During a hearing related to the U.S. Virgin Islands’ lawsuit against JPMorgan Chase
a lawyer representing the territory revealed on Thursday that the bank had informed U.S.
authorities of processing over $1 billion in transactions for Jeffrey Epstein over a span of 16 years.
The attorney representing the U.S. Virgin Islands
Mimi Liu, the attorney representing the U.S. Virgin Islands, stated that JPMorgan had flagged these transactions as suspicious to the U.S. Treasury Department following Epstein’s suicide in 2019. However, the details of these disclosures to the Treasury are not public
and a spokesperson for JPMorgan declined to provide comments on the matter.
Epstein had been a client of JPMorgan from 1998 to 2013
at which point the bank terminated its relationship with him. This decision came while Epstein was facing sex trafficking charges prior to his death.
The U.S. Virgin Islands is pursuing a lawsuit against JPMorgan for a minimum of $190 million
alleging that the bank overlooked warning signs of Epstein’s involvement in a sex trafficking operation due to his significant financial contributions.
JPMorgan has consistently denied any knowledge
JPMorgan has consistently denied any knowledge of Epstein’s illicit activities and has criticized the U.S. Virgin Islands for maintaining a close association with him.
Liu introduced the previously undisclosed $1 billion figure during the hearing as part of her argument that the bank found complicit in Epstein’s sex trafficking by U.S. District Judge Jed Rakoff in Manhattan before the case proceeds to trial. She contended that no reasonable juror could believe that JPMorgan was unaware of Epstein’s actions
asserting that the bank had been a “full-service bank for Jeffrey Epstein’s sex trafficking.”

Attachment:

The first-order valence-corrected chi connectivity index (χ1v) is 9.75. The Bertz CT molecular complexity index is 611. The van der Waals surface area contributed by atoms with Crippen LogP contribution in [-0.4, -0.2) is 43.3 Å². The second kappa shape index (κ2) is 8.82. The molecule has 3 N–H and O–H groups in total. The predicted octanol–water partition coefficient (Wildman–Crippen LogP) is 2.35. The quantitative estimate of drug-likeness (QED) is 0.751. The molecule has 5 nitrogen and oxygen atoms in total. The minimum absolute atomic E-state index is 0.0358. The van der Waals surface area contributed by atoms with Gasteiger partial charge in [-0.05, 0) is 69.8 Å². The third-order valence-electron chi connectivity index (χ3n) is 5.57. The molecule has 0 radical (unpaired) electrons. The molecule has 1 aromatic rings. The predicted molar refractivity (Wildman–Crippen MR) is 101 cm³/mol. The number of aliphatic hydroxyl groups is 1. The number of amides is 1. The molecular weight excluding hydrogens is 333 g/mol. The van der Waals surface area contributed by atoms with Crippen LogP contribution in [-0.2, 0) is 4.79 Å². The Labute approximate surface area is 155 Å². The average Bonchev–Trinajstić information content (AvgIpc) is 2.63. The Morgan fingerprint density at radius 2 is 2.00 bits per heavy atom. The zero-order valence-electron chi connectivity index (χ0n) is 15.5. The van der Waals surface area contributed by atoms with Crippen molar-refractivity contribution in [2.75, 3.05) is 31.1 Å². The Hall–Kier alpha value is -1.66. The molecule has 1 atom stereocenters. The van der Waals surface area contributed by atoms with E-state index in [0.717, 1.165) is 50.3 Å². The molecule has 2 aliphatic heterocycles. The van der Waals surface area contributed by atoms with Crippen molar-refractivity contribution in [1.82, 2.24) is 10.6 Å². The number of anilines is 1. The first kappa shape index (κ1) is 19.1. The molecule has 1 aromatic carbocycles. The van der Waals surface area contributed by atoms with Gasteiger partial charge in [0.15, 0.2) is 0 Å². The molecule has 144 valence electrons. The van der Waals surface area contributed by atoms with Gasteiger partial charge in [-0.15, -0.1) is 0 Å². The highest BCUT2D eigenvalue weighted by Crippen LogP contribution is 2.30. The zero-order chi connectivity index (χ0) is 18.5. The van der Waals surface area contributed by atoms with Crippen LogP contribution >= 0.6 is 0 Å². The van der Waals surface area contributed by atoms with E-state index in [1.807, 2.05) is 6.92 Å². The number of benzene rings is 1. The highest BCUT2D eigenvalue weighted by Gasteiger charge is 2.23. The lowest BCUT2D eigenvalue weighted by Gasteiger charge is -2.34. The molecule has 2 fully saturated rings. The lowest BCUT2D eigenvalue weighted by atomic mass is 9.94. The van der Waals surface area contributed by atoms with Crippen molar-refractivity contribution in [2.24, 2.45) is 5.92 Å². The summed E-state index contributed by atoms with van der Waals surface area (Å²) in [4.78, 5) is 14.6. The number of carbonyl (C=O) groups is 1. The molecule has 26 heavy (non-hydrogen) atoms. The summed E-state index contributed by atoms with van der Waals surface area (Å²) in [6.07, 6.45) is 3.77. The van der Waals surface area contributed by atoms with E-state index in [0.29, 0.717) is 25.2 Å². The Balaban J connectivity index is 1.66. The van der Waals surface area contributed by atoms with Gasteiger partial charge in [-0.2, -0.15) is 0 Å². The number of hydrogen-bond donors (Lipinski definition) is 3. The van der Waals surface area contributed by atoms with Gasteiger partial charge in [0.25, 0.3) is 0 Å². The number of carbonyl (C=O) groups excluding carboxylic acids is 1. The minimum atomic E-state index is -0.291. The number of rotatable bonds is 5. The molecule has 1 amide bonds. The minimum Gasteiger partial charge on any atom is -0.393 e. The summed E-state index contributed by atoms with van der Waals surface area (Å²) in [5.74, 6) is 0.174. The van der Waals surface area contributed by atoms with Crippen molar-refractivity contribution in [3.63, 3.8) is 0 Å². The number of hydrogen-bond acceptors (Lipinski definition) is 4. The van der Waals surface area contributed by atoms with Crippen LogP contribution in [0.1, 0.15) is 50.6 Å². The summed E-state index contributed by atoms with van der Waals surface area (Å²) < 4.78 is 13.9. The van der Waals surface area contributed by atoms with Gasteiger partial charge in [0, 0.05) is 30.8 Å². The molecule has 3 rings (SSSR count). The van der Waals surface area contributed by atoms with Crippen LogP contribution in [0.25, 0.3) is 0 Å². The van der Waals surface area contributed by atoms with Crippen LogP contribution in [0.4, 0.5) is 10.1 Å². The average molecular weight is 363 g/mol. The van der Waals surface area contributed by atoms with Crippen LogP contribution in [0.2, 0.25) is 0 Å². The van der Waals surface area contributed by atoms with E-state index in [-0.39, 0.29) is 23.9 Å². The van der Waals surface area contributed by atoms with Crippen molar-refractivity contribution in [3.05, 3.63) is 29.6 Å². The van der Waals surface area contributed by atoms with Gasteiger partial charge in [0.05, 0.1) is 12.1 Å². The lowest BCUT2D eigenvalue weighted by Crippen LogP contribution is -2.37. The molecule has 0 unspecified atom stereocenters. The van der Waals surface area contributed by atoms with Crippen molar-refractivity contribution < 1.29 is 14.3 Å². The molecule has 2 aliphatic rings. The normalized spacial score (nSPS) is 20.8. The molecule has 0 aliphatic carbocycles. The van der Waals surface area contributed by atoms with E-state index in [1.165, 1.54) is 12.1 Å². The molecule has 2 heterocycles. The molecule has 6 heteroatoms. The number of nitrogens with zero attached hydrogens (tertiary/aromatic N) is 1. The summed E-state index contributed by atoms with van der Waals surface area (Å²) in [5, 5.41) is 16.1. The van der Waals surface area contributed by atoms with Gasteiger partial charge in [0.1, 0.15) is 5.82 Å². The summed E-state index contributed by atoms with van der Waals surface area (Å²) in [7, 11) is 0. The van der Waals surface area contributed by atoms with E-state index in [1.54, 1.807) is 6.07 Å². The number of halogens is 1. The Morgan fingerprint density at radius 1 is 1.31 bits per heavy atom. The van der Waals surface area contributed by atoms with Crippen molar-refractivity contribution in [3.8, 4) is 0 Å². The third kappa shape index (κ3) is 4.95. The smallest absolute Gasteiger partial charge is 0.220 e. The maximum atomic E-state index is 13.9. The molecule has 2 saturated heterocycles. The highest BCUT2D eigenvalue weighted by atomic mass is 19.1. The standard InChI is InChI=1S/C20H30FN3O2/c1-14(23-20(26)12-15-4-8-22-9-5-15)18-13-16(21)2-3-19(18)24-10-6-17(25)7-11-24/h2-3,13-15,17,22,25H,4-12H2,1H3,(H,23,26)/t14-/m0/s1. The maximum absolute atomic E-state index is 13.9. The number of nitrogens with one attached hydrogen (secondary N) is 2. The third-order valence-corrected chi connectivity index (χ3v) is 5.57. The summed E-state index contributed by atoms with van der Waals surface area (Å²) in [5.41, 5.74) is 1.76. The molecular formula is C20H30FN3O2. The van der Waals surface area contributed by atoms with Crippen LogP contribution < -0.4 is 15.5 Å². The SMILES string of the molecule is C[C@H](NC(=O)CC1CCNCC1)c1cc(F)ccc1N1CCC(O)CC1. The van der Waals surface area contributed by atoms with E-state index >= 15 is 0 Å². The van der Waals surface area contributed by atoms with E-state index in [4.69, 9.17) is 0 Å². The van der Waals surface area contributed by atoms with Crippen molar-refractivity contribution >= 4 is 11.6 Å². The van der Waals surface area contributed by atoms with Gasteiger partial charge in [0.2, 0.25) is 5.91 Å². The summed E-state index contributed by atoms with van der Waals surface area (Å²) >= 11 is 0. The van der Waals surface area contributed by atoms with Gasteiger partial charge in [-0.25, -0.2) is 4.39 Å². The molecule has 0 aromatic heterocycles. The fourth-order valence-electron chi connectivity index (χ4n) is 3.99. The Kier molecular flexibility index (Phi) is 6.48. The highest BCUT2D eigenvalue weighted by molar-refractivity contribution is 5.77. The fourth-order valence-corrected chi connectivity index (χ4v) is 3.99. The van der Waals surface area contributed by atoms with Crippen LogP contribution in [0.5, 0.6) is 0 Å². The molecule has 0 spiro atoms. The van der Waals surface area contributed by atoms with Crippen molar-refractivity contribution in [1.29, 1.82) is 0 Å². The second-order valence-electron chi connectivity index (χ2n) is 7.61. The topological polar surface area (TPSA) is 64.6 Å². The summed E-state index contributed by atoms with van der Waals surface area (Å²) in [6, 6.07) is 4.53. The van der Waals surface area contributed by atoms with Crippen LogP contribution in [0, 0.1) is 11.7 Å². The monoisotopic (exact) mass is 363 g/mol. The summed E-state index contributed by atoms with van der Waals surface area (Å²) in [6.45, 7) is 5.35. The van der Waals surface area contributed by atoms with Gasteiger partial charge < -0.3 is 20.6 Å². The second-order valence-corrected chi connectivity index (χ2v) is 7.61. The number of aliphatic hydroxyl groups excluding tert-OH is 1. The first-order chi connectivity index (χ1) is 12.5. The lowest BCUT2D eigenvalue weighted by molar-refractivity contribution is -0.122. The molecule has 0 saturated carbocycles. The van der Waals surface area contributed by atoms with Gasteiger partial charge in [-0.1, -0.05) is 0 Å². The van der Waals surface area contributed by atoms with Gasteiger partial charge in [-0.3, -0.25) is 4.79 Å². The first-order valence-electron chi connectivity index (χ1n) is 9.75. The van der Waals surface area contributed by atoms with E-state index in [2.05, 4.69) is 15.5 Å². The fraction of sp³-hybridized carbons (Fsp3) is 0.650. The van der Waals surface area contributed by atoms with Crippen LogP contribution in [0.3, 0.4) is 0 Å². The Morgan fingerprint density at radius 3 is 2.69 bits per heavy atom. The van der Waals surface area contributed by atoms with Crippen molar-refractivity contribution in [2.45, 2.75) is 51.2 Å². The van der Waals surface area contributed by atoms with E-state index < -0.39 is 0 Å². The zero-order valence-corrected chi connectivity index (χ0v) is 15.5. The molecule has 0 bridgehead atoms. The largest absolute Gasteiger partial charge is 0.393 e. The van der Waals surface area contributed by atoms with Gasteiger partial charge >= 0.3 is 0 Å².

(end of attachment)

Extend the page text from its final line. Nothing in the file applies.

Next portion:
A lawyer for JPMorgan
In response, Felicia Ellsworth, a lawyer for JPMorgan
argued that it was inappropriate for the judge to make a determination about the bank’s knowledge prior to the trial
She pointed out that current and former bank employees had testified that they had no knowledge of Epstein’s sex trafficking activities.
Ellsworth also emphasized that JPMorgan had reported Epstein’s transactions to the Treasury Department at least six times dating back to as early as 2002. Additionally, she refuted the U.S. Virgin Islands’ claim that the bank obstructed investigations into Epstein, asserting that JPMorgan had inquired about federal authorities’ own probes into Epstein’s conduct.
A trial scheduled for October 23, with Judge Rakoff expected to decide by the end of September whether to address major legal disputes beforehand. In June, Rakoff had tentatively approved JPMorgan’s $290 million settlement with women who accused Epstein of abuse. Deutsche Bank, where Epstein was a client from 2013 to 2018, had previously reached a $75 million settlement with his accusers.